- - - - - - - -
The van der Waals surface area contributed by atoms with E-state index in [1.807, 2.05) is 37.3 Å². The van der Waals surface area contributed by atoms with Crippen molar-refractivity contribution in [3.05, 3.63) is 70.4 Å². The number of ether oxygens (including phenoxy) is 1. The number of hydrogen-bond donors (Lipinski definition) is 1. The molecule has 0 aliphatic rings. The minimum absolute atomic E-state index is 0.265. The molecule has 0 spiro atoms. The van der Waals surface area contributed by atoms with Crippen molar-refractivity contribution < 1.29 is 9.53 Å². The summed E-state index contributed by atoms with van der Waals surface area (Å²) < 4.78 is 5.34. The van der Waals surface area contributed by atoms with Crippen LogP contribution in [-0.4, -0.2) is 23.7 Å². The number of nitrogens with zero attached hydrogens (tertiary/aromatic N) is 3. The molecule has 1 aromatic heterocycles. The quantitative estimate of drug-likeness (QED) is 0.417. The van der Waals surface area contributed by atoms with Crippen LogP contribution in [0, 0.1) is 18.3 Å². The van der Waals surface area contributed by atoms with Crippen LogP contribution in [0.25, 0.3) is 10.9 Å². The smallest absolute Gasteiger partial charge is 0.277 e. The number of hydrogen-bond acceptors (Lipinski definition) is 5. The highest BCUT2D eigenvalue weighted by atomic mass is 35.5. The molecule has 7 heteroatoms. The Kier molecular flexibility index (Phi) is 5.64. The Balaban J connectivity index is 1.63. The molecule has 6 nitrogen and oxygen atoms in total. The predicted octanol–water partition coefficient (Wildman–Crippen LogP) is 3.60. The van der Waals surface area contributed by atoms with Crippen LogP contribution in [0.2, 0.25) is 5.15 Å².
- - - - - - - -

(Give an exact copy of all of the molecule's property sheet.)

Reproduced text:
The van der Waals surface area contributed by atoms with E-state index in [1.807, 2.05) is 37.3 Å². The van der Waals surface area contributed by atoms with Crippen molar-refractivity contribution in [3.05, 3.63) is 70.4 Å². The number of ether oxygens (including phenoxy) is 1. The number of hydrogen-bond donors (Lipinski definition) is 1. The molecule has 0 aliphatic rings. The minimum absolute atomic E-state index is 0.265. The molecule has 0 spiro atoms. The van der Waals surface area contributed by atoms with Crippen molar-refractivity contribution < 1.29 is 9.53 Å². The summed E-state index contributed by atoms with van der Waals surface area (Å²) < 4.78 is 5.34. The van der Waals surface area contributed by atoms with Crippen LogP contribution in [-0.4, -0.2) is 23.7 Å². The number of nitrogens with zero attached hydrogens (tertiary/aromatic N) is 3. The molecule has 1 aromatic heterocycles. The quantitative estimate of drug-likeness (QED) is 0.417. The van der Waals surface area contributed by atoms with Crippen LogP contribution in [0, 0.1) is 18.3 Å². The van der Waals surface area contributed by atoms with Crippen LogP contribution in [0.25, 0.3) is 10.9 Å². The smallest absolute Gasteiger partial charge is 0.277 e. The number of hydrogen-bond acceptors (Lipinski definition) is 5. The highest BCUT2D eigenvalue weighted by atomic mass is 35.5. The molecule has 7 heteroatoms. The Kier molecular flexibility index (Phi) is 5.64. The Balaban J connectivity index is 1.63. The molecule has 6 nitrogen and oxygen atoms in total. The predicted octanol–water partition coefficient (Wildman–Crippen LogP) is 3.60. The van der Waals surface area contributed by atoms with Crippen LogP contribution in [0.2, 0.25) is 5.15 Å².